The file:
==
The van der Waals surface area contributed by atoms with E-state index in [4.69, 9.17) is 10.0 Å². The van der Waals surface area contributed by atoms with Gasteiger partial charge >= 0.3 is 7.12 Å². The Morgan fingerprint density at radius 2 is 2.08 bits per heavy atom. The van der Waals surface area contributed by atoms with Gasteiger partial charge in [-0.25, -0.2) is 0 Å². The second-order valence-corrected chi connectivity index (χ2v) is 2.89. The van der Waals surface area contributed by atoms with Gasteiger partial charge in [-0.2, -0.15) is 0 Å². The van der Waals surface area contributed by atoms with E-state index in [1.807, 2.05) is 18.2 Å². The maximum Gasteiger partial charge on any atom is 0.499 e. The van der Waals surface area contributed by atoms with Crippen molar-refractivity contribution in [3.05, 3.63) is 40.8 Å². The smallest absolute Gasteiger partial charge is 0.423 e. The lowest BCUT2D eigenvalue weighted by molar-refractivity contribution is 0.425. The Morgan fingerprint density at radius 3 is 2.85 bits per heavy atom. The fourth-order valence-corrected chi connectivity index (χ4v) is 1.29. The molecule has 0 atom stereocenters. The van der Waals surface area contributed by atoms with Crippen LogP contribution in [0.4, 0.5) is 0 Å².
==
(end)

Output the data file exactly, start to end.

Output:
The van der Waals surface area contributed by atoms with E-state index in [4.69, 9.17) is 10.0 Å². The van der Waals surface area contributed by atoms with Gasteiger partial charge >= 0.3 is 7.12 Å². The Morgan fingerprint density at radius 2 is 2.08 bits per heavy atom. The van der Waals surface area contributed by atoms with Gasteiger partial charge in [-0.25, -0.2) is 0 Å². The second-order valence-corrected chi connectivity index (χ2v) is 2.89. The van der Waals surface area contributed by atoms with Gasteiger partial charge in [-0.2, -0.15) is 0 Å². The van der Waals surface area contributed by atoms with E-state index in [1.807, 2.05) is 18.2 Å². The maximum Gasteiger partial charge on any atom is 0.499 e. The van der Waals surface area contributed by atoms with Crippen molar-refractivity contribution in [3.05, 3.63) is 40.8 Å². The smallest absolute Gasteiger partial charge is 0.423 e. The lowest BCUT2D eigenvalue weighted by molar-refractivity contribution is 0.425. The Morgan fingerprint density at radius 3 is 2.85 bits per heavy atom. The fourth-order valence-corrected chi connectivity index (χ4v) is 1.29. The molecule has 0 atom stereocenters. The van der Waals surface area contributed by atoms with Crippen LogP contribution in [0.4, 0.5) is 0 Å².